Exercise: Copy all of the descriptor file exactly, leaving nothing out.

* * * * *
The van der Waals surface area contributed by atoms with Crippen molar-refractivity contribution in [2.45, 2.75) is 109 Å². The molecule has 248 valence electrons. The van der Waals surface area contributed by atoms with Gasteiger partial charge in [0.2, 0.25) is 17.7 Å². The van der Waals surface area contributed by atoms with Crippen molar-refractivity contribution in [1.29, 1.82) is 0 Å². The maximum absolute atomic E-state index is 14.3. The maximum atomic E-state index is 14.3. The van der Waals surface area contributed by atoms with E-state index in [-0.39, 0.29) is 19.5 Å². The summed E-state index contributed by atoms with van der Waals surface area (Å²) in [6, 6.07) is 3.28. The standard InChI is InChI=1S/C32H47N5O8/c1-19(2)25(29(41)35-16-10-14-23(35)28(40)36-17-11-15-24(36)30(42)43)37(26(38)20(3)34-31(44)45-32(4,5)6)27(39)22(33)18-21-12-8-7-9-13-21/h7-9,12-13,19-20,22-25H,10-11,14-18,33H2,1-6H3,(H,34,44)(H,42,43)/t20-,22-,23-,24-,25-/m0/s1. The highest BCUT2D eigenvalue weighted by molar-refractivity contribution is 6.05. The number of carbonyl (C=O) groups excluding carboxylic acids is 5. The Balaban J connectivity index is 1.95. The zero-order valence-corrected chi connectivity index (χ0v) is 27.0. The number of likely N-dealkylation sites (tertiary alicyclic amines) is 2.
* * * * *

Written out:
The van der Waals surface area contributed by atoms with Crippen molar-refractivity contribution in [2.45, 2.75) is 109 Å². The molecule has 248 valence electrons. The van der Waals surface area contributed by atoms with Gasteiger partial charge in [0.2, 0.25) is 17.7 Å². The van der Waals surface area contributed by atoms with Crippen molar-refractivity contribution in [1.29, 1.82) is 0 Å². The maximum absolute atomic E-state index is 14.3. The maximum atomic E-state index is 14.3. The van der Waals surface area contributed by atoms with E-state index in [-0.39, 0.29) is 19.5 Å². The summed E-state index contributed by atoms with van der Waals surface area (Å²) in [6, 6.07) is 3.28. The standard InChI is InChI=1S/C32H47N5O8/c1-19(2)25(29(41)35-16-10-14-23(35)28(40)36-17-11-15-24(36)30(42)43)37(26(38)20(3)34-31(44)45-32(4,5)6)27(39)22(33)18-21-12-8-7-9-13-21/h7-9,12-13,19-20,22-25H,10-11,14-18,33H2,1-6H3,(H,34,44)(H,42,43)/t20-,22-,23-,24-,25-/m0/s1. The highest BCUT2D eigenvalue weighted by molar-refractivity contribution is 6.05. The number of carbonyl (C=O) groups excluding carboxylic acids is 5. The Balaban J connectivity index is 1.95. The zero-order valence-corrected chi connectivity index (χ0v) is 27.0. The number of likely N-dealkylation sites (tertiary alicyclic amines) is 2.